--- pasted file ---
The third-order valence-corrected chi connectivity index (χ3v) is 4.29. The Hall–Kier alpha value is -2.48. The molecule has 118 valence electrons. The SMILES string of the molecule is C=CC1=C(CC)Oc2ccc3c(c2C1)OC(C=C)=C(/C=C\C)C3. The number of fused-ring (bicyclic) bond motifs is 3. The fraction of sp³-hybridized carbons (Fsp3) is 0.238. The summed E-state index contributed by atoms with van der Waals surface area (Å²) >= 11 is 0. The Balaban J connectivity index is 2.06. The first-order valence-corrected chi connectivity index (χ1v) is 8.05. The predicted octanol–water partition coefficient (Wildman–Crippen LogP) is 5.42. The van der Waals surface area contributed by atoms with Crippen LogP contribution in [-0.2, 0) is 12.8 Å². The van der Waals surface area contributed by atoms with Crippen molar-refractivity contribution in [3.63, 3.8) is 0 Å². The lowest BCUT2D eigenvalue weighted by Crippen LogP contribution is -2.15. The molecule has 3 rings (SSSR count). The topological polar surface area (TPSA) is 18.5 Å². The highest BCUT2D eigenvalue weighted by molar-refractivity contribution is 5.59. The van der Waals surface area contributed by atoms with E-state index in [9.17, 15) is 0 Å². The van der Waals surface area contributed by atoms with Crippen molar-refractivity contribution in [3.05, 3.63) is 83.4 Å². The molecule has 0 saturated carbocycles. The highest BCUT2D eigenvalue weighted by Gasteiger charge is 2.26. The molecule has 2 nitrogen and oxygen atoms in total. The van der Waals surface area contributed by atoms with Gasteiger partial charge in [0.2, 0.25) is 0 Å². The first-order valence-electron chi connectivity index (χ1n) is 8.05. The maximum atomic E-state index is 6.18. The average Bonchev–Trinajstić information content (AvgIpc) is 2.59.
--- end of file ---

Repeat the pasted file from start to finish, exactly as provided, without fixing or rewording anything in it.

The third-order valence-corrected chi connectivity index (χ3v) is 4.29. The Hall–Kier alpha value is -2.48. The molecule has 118 valence electrons. The SMILES string of the molecule is C=CC1=C(CC)Oc2ccc3c(c2C1)OC(C=C)=C(/C=C\C)C3. The number of fused-ring (bicyclic) bond motifs is 3. The fraction of sp³-hybridized carbons (Fsp3) is 0.238. The summed E-state index contributed by atoms with van der Waals surface area (Å²) >= 11 is 0. The Balaban J connectivity index is 2.06. The first-order valence-corrected chi connectivity index (χ1v) is 8.05. The predicted octanol–water partition coefficient (Wildman–Crippen LogP) is 5.42. The van der Waals surface area contributed by atoms with Crippen LogP contribution in [-0.2, 0) is 12.8 Å². The van der Waals surface area contributed by atoms with Crippen molar-refractivity contribution in [3.63, 3.8) is 0 Å². The lowest BCUT2D eigenvalue weighted by Crippen LogP contribution is -2.15. The molecule has 3 rings (SSSR count). The topological polar surface area (TPSA) is 18.5 Å². The highest BCUT2D eigenvalue weighted by molar-refractivity contribution is 5.59. The van der Waals surface area contributed by atoms with E-state index in [9.17, 15) is 0 Å². The van der Waals surface area contributed by atoms with Crippen molar-refractivity contribution in [3.05, 3.63) is 83.4 Å². The molecule has 0 saturated carbocycles. The highest BCUT2D eigenvalue weighted by Gasteiger charge is 2.26. The molecule has 2 nitrogen and oxygen atoms in total. The van der Waals surface area contributed by atoms with Gasteiger partial charge in [0.2, 0.25) is 0 Å². The first-order valence-electron chi connectivity index (χ1n) is 8.05. The maximum atomic E-state index is 6.18. The average Bonchev–Trinajstić information content (AvgIpc) is 2.59.